But in the chess world, Carlsen is a deeply appealing star: a young (22 years of age) grandmaster from Norway who regards chess as on par with any other sport. Thus, he is willing to engage in the sort of marketing tactics better known in more widely popular sports, such as baseball, basketball, or golf. He joined Liv Tyler for a modeling shoot for a clothing line. He hung out with Jay-Z. He sports shirts and blazers that are festooned with sponsors’ names. He appeared in a special segment on 60 Minutes. And oh yeah, he wins, earning him the highest chess ranking of all time.
Part of Carlsen’s appeal stems from his distinctiveness: Chess grandmasters have traditionally tended to be Russian, with names and demeanors that Western consumers have struggled to acclimate with and accept.
But Carlsen brings a light-hearted attitude to the game. For his sponsors, he often agrees to host round-robin tournaments, as long as they do not conflict with his playing schedule. Corporate events feature dozens of amateurs, seated in a horseshoe shape, who delight in playing (and losing to) Carlsen simultaneously. In one event, the promoter came up with a attention-grabbing promise: Anyone who beat Carlsen would have his or her student loan debt erased! (It didn’t happen.)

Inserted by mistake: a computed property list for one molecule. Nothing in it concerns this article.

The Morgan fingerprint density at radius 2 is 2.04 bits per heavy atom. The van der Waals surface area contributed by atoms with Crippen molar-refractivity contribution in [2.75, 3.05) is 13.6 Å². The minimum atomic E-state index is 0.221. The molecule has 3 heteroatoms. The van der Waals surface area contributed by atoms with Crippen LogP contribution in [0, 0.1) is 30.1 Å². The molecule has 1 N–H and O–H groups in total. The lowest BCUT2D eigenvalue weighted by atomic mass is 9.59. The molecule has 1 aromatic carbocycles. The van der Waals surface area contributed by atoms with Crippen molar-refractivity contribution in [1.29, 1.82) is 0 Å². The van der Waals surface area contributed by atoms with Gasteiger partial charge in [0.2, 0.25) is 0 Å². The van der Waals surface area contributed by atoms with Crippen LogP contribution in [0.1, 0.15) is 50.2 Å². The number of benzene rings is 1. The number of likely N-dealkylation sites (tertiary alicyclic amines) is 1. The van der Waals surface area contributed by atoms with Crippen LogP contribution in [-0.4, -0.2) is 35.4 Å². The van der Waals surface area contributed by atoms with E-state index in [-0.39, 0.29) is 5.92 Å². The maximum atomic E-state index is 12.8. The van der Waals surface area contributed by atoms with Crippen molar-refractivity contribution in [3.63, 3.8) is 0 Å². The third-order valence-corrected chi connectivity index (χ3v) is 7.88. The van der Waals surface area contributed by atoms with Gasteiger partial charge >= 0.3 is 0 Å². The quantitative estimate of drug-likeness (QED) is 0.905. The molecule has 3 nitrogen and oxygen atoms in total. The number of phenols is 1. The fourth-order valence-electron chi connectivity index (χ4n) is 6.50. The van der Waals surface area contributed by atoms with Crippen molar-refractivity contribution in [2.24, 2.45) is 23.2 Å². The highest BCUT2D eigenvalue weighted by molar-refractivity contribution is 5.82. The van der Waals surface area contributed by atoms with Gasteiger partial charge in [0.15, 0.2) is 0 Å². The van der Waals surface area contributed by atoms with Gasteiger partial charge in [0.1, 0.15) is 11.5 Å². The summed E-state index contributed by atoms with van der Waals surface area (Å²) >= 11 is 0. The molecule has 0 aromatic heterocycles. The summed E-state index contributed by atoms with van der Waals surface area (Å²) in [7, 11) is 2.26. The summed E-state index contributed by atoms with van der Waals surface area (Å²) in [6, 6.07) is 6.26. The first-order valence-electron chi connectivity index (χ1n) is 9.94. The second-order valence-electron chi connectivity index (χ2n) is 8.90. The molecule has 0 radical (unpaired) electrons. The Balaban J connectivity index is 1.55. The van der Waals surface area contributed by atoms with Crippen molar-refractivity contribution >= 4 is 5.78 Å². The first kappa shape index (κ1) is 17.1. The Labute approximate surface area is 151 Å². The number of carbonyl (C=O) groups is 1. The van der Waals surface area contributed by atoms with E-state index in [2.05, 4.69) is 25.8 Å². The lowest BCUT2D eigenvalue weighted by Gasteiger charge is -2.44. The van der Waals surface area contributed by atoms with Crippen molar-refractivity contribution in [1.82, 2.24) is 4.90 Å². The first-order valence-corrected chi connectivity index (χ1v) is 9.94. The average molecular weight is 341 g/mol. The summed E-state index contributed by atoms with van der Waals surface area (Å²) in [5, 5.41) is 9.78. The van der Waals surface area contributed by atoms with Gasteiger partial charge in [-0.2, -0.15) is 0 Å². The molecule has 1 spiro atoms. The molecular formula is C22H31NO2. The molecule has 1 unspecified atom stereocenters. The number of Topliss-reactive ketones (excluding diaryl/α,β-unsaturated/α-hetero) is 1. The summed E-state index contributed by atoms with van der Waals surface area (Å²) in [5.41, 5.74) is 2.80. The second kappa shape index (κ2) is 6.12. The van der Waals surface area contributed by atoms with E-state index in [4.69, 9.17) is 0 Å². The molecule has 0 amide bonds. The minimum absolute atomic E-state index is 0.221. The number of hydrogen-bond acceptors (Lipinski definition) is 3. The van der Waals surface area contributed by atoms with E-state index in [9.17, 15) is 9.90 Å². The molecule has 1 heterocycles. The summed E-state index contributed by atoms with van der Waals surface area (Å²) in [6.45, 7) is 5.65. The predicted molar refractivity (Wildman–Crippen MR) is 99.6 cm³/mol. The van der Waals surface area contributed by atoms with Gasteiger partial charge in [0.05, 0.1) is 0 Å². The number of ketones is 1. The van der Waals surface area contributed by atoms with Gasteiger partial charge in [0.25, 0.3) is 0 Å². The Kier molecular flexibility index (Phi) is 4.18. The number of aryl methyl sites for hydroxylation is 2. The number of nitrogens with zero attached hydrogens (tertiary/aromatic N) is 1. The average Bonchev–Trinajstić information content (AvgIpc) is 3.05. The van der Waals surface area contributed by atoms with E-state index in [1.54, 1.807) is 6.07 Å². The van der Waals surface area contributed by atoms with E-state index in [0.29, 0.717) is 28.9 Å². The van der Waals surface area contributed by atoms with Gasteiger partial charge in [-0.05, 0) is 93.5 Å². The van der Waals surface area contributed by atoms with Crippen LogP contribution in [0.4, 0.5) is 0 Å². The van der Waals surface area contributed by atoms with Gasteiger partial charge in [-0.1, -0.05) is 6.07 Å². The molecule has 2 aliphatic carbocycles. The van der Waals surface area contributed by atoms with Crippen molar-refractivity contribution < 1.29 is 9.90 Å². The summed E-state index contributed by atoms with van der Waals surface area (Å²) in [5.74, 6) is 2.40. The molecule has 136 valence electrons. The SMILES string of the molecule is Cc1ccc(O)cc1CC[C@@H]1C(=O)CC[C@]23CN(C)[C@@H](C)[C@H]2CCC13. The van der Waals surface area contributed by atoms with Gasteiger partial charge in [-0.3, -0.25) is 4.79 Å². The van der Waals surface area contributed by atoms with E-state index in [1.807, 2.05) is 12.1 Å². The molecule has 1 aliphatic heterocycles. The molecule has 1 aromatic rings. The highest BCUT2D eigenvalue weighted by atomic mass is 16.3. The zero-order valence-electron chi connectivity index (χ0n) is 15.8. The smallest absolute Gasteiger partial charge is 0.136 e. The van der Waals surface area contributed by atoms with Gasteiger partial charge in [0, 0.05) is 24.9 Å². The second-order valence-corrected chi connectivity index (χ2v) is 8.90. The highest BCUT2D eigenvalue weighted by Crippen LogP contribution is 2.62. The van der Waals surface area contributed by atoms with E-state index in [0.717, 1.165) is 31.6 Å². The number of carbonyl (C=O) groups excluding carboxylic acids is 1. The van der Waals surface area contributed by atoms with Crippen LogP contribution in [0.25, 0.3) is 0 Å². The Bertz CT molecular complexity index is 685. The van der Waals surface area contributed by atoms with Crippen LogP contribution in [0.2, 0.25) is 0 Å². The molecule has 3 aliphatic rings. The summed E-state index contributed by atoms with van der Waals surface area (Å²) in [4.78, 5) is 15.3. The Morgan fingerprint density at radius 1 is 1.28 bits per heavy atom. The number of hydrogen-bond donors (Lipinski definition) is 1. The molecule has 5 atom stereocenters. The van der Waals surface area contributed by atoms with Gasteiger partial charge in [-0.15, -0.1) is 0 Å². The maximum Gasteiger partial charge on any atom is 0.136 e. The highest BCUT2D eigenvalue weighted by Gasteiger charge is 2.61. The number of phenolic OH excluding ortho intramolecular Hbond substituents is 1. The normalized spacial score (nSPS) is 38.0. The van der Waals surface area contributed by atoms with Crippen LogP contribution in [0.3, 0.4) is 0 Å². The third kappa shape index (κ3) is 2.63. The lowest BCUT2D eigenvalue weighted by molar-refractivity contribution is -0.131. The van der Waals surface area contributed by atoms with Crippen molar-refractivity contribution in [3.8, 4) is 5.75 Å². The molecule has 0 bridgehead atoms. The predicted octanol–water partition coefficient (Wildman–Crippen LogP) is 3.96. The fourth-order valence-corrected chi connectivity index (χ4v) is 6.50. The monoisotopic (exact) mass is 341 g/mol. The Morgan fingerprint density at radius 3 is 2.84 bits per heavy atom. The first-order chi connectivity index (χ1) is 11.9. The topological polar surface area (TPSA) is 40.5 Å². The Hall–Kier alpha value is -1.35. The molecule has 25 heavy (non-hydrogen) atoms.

As a result of his well-planned and professionally executed personal marketing strategy, Carlsen makes approximately 60 percent of his $1.2 million annual earnings from endorsements. He continues to grace the covers of chess magazines, though his apparent goal is to move beyond the sport. In this sense, he regards himself “more like a modern sports star who wants to have fun than like a traditional stereotype of a chess player … a global person,” according to his manager.
If he succeeds in becoming a global brand, more and more people might find themselves answering the question that opened this abstract in the affirmative.
Source: Sarah Lyall, “Shrewd Marketing Moves for Top-Ranked Chess Player,” The New York Times, April 8, 2013